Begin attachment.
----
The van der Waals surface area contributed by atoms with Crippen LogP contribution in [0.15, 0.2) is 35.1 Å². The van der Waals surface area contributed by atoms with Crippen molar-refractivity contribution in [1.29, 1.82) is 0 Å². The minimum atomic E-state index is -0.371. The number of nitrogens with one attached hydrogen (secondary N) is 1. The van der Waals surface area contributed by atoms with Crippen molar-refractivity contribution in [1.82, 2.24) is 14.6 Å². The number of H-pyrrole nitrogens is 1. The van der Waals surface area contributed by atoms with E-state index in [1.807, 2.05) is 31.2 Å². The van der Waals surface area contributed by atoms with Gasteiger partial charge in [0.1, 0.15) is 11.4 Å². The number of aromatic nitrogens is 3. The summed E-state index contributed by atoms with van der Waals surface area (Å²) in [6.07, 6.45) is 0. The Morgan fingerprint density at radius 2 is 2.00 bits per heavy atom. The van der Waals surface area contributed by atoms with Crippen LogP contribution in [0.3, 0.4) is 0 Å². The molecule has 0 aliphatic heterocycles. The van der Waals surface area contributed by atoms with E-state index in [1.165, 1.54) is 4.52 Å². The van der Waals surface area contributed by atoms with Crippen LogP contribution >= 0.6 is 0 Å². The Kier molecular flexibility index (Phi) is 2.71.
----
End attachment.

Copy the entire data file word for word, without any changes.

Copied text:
The van der Waals surface area contributed by atoms with Crippen LogP contribution in [0.15, 0.2) is 35.1 Å². The van der Waals surface area contributed by atoms with Crippen molar-refractivity contribution in [1.29, 1.82) is 0 Å². The minimum atomic E-state index is -0.371. The number of nitrogens with one attached hydrogen (secondary N) is 1. The van der Waals surface area contributed by atoms with Crippen molar-refractivity contribution in [1.82, 2.24) is 14.6 Å². The number of H-pyrrole nitrogens is 1. The van der Waals surface area contributed by atoms with E-state index in [1.807, 2.05) is 31.2 Å². The van der Waals surface area contributed by atoms with Gasteiger partial charge in [0.1, 0.15) is 11.4 Å². The number of aromatic nitrogens is 3. The summed E-state index contributed by atoms with van der Waals surface area (Å²) in [6.07, 6.45) is 0. The Morgan fingerprint density at radius 2 is 2.00 bits per heavy atom. The van der Waals surface area contributed by atoms with Crippen LogP contribution in [0.3, 0.4) is 0 Å². The molecule has 0 aliphatic heterocycles. The van der Waals surface area contributed by atoms with E-state index in [1.165, 1.54) is 4.52 Å². The van der Waals surface area contributed by atoms with Crippen LogP contribution >= 0.6 is 0 Å². The Kier molecular flexibility index (Phi) is 2.71.